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UNITED STATES v. GETTINGER AND POMERANTZ

SUPREME COURT OF THE UNITED STATES


decided: January 3, 1927.

UNITED STATES
v.
GETTINGER AND POMERANTZ, CO-PARTNERS

ERROR TO THE UNITED STATES DISTRICT COURT FOR THE NORTHERN DISTRICT OF NEW YORK.

Taft, Holmes, Van Devanter, McReynolds, Brandeis, Sutherland, Butler, Sanford, Stone

Author: Mcreynolds

[ 272 U.S. Page 734]

 MR. JUSTICE McREYNOLDS delivered the opinion of the Court.

The District Court entered final judgment for defendants in error March 9, 1925, and certified that the only question involved was one of jurisdiction.

By an indictment returned into the United States District Court, Northern District of New York, February 1920, defendants in error were charged with violating § 4 of the Lever Act, c. 53, 40 Stat. 276, 277, as amended October 22, 1919, c. 80, 41 Stat. 297, 298, by selling women's

[ 272 U.S. Page 735]

     apparel at unjust and unreasonable rates. They entered pleas of nolo contendere October 8, 1920, and each undertook to "waive any and all claims which I now have or hereafter may have to any and all fines which the court may see fit to impose upon me upon such plea, except in the event that the so-called Lever Act under which said indictment is founded shall be declared unconstitutional by the Supreme Court of the United States." The court adjudged them guilty and imposed a fine of five thousand dollars. This was paid to the clerk and by him passed into the Treasury of the United States.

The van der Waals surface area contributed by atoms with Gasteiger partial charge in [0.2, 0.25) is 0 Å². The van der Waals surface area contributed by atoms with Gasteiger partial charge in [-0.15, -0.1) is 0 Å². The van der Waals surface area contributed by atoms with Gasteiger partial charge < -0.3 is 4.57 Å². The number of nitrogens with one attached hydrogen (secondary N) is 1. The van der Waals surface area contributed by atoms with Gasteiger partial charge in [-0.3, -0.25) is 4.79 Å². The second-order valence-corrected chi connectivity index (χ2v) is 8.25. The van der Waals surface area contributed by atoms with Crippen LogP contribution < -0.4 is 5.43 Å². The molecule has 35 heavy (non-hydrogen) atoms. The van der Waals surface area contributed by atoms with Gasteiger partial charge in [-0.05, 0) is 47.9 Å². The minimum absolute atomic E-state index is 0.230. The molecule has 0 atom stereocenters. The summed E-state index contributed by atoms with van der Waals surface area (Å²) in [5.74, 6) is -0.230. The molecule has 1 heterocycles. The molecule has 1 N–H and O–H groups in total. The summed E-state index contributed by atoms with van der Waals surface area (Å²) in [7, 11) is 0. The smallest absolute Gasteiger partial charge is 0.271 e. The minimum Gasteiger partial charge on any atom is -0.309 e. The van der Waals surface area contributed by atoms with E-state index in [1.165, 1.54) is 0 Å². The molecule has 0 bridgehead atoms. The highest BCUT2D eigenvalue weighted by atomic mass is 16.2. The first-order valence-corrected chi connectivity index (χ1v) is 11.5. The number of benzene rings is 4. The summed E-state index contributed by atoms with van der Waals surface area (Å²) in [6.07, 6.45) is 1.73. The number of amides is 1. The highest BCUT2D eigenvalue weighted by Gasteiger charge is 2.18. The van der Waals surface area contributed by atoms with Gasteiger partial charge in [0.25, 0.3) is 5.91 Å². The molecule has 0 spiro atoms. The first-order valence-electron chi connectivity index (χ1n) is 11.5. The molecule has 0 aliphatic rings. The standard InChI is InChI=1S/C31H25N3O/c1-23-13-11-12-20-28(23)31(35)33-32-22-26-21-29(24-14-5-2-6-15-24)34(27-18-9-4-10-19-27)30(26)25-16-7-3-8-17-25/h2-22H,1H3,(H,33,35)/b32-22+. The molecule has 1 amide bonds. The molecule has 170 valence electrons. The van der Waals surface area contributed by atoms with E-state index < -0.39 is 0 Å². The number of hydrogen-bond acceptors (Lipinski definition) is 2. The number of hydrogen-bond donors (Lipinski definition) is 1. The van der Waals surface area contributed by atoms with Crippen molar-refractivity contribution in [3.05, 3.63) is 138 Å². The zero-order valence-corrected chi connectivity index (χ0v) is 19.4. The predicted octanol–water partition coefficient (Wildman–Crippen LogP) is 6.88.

February 28, 1921, this court held § 4 of the Lever Act invalid. United States v. Cohen Grocery Co., 255 U.S. 81. April 25, 1924, the court below undertook to set aside the judgment of conviction and sentence entered there October 8, 1920.

The present proceeding, begun May 24, 1924, set up the claim that under the above-stated facts the United States became obligated to repay to plaintiffs in error the sum of five thousand dollars with interest. A demurrer which raised the question of the court's jurisdiction was overruled and the matter come here by direct writ of error.

The attempt by plaintiffs in error to reserve rights if the Lever Act should be held unconstitutional amounted at most to a protest, possibly sufficient to overcome the suggestion of an estoppel, but no contract arose out of it which obligated the United States to return the fine. Neither the court nor any federal officer had authority to make such an agreement. The controlling general principles are sufficiently stated in Russell v. United States, 182 U.S. 516, 530; United States v. Holland-America Lijn, 254 U.S. 148; United States v. Minnesota Mutual Investment Co., 271 U.S. 212.

The court below was without jurisdiction and should have dismissed the complaint. Its judgment must be reversed.

Reversed.

Disposition

Reversed.

19270103

© 1998 VersusLaw Inc.



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